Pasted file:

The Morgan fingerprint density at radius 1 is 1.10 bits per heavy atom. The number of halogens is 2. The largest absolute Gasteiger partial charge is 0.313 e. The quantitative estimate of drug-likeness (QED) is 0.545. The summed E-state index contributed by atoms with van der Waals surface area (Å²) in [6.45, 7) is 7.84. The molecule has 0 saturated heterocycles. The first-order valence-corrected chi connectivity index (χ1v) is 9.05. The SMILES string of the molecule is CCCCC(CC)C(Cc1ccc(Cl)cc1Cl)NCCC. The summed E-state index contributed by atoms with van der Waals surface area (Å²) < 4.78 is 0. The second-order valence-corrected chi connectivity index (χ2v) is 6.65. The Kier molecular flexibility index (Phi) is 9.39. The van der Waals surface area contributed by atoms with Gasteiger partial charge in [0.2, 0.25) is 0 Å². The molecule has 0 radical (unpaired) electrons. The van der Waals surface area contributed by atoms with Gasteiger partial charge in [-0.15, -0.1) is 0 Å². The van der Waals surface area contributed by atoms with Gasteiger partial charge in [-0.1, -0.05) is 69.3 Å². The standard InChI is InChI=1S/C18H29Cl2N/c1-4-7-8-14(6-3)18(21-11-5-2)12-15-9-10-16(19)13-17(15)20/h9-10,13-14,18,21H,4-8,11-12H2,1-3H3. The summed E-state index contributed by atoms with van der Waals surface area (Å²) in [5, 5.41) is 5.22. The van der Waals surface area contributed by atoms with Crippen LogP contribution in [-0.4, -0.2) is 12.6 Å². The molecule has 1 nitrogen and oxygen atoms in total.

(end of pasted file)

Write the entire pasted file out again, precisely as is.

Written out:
The Morgan fingerprint density at radius 1 is 1.10 bits per heavy atom. The number of halogens is 2. The largest absolute Gasteiger partial charge is 0.313 e. The quantitative estimate of drug-likeness (QED) is 0.545. The summed E-state index contributed by atoms with van der Waals surface area (Å²) in [6.45, 7) is 7.84. The molecule has 0 saturated heterocycles. The first-order valence-corrected chi connectivity index (χ1v) is 9.05. The SMILES string of the molecule is CCCCC(CC)C(Cc1ccc(Cl)cc1Cl)NCCC. The summed E-state index contributed by atoms with van der Waals surface area (Å²) < 4.78 is 0. The second-order valence-corrected chi connectivity index (χ2v) is 6.65. The Kier molecular flexibility index (Phi) is 9.39. The van der Waals surface area contributed by atoms with Gasteiger partial charge in [0.2, 0.25) is 0 Å². The molecule has 0 radical (unpaired) electrons. The van der Waals surface area contributed by atoms with Gasteiger partial charge in [-0.15, -0.1) is 0 Å². The van der Waals surface area contributed by atoms with Gasteiger partial charge in [-0.1, -0.05) is 69.3 Å². The standard InChI is InChI=1S/C18H29Cl2N/c1-4-7-8-14(6-3)18(21-11-5-2)12-15-9-10-16(19)13-17(15)20/h9-10,13-14,18,21H,4-8,11-12H2,1-3H3. The summed E-state index contributed by atoms with van der Waals surface area (Å²) in [5, 5.41) is 5.22. The van der Waals surface area contributed by atoms with Crippen LogP contribution in [-0.4, -0.2) is 12.6 Å². The molecule has 1 nitrogen and oxygen atoms in total.